[Photo: Eugene Kaspersky speaking at CeBIT Australia 2012. Original photo by CeBIT Australia, used under a Creative Commons Attribution 2.0 Generic (CC-BY) license. Digital manipulation by Stilgherrian.]

Fifth “Corrupted Nerds” podcast posted

Cover art for Corrupted Nerds: Conversations episode 5: click for podcast web pageAfter a gap that was altogether far too long, a new episode of the Corrupted Nerds podcast has just been posted.

“Networks are living and breathing things. They don’t sit still. Your vulnerabilities will change on a daily basis, for sure, and you need to be on top of that,” says Dick Bussiere, principal architect for Tenable Network Security in the Asia Pacific region.

That’s why Tenable is advocating what they see as a revolution in maintaining a data network’s security posture.

“We’re kind of advocating that people perform vulnerability assessment, and remediation of vulnerabilities, as a constant and continuous process, rather than something that you do on a periodic basis,” Bussiere says.

So that worldview, plus a few comments about advanced persistent threats (APTs), the Syrian Electronic Army (SEA) and the revelations of Edward Snowden, are all part of Corrupted Nerds: Conversations episode 5. Enjoy.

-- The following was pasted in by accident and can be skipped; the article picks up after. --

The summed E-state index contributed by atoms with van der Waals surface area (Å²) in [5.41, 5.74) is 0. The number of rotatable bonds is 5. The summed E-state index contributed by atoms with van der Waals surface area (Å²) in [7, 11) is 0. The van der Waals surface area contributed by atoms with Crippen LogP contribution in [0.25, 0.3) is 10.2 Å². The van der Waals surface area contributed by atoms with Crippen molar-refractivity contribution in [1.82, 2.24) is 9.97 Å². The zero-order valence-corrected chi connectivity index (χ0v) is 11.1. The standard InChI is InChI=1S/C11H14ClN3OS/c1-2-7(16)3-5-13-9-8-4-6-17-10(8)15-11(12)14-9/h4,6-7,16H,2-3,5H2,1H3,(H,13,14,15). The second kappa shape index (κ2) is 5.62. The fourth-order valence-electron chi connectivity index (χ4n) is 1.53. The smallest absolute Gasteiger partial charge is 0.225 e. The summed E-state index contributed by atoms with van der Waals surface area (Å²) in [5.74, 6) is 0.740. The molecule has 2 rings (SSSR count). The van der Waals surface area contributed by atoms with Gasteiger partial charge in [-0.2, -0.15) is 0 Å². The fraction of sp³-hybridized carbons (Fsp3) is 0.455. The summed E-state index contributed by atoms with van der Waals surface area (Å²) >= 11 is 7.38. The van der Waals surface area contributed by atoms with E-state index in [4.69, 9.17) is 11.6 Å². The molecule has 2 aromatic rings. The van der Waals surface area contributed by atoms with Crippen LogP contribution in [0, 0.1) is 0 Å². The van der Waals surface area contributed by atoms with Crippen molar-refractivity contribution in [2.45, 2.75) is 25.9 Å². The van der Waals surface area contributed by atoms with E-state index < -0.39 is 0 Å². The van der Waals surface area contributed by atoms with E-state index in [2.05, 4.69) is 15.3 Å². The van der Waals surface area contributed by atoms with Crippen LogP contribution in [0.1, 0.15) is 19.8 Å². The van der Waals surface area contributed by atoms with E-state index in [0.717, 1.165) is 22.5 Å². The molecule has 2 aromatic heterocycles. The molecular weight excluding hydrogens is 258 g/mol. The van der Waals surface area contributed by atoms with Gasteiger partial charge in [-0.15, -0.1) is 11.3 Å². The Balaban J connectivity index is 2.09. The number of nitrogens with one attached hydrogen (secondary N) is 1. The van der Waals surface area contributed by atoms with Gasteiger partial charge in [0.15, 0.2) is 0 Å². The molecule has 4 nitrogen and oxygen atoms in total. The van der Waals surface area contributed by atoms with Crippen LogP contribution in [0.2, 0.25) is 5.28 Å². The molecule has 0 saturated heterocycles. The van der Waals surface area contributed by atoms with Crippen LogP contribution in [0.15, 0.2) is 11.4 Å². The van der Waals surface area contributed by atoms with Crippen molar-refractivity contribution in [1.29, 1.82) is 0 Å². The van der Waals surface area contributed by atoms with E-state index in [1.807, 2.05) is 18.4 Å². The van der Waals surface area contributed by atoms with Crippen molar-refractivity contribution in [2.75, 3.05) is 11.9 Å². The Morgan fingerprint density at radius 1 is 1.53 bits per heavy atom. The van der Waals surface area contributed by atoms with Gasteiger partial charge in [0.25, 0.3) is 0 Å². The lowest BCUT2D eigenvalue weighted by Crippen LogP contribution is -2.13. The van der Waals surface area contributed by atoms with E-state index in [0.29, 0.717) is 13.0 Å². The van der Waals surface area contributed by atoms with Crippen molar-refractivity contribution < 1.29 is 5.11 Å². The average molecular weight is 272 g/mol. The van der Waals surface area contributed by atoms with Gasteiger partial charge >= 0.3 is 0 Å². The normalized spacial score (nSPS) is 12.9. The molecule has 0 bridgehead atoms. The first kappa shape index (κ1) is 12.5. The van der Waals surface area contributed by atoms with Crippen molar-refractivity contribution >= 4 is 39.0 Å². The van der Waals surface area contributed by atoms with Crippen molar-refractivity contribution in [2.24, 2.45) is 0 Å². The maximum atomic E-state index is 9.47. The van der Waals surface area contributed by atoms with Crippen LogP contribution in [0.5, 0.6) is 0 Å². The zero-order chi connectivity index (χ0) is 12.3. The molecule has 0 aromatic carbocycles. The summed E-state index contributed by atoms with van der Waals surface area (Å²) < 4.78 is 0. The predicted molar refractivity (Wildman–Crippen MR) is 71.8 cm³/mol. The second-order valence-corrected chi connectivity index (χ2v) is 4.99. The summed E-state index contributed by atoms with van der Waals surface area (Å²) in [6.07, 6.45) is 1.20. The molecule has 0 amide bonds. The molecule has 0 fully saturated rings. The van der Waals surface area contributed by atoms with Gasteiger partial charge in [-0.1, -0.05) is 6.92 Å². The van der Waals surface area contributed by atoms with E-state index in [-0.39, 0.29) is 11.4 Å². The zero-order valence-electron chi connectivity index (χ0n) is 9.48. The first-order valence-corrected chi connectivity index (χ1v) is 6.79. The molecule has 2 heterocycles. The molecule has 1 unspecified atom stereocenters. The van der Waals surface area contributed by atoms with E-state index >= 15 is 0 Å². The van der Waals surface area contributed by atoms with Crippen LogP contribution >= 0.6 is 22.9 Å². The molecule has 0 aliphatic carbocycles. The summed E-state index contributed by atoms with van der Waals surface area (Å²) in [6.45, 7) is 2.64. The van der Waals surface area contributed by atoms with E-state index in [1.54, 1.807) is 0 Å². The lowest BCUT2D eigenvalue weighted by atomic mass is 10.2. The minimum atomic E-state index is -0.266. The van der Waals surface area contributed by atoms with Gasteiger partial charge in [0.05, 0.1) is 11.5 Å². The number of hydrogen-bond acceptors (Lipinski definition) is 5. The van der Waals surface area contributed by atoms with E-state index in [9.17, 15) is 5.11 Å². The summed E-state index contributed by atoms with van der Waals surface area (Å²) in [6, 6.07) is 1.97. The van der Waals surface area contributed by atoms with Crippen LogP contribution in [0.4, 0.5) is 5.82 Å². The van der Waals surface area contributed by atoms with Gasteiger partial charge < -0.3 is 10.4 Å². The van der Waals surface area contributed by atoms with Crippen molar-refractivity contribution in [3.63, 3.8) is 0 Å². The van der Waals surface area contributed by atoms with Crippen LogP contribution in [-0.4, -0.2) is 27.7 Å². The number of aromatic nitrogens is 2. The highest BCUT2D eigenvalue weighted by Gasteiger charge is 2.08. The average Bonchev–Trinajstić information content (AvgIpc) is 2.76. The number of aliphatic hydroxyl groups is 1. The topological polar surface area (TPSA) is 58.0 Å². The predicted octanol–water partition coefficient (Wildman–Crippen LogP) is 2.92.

Talking ASIO hack on BBC World Service

BBC World Service logoMonday night’s Four Corners episode claimed, amongst other thing, that Chinese hackers had stolen the plans to the new headquarters of the Australian Security and Intelligence Organisation (ASIO). It made global news, and as a result, I ended up being interviewed on the BBC World Service program World Have Your Say.

The 15-minute live panel discussion also included Four Corners journalist Andrew Fowler, one of the BBC’s journalists based in China, and a journalist from The New York Times.

I quite enjoyed the chat, but it also showed how new all this stuff is to a mainstream audience.

Here’s the audio of the full 30-minute program. It starts off with a discussion of the current situation in Syria, and then we start at about the 14-minute mark.

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The audio is of course ©2013 British Broadcasting Corporation. The audio player is linked directly to the BBC’s copy of the MP3 file. If that ever breaks, let me know and I’ll post my copy.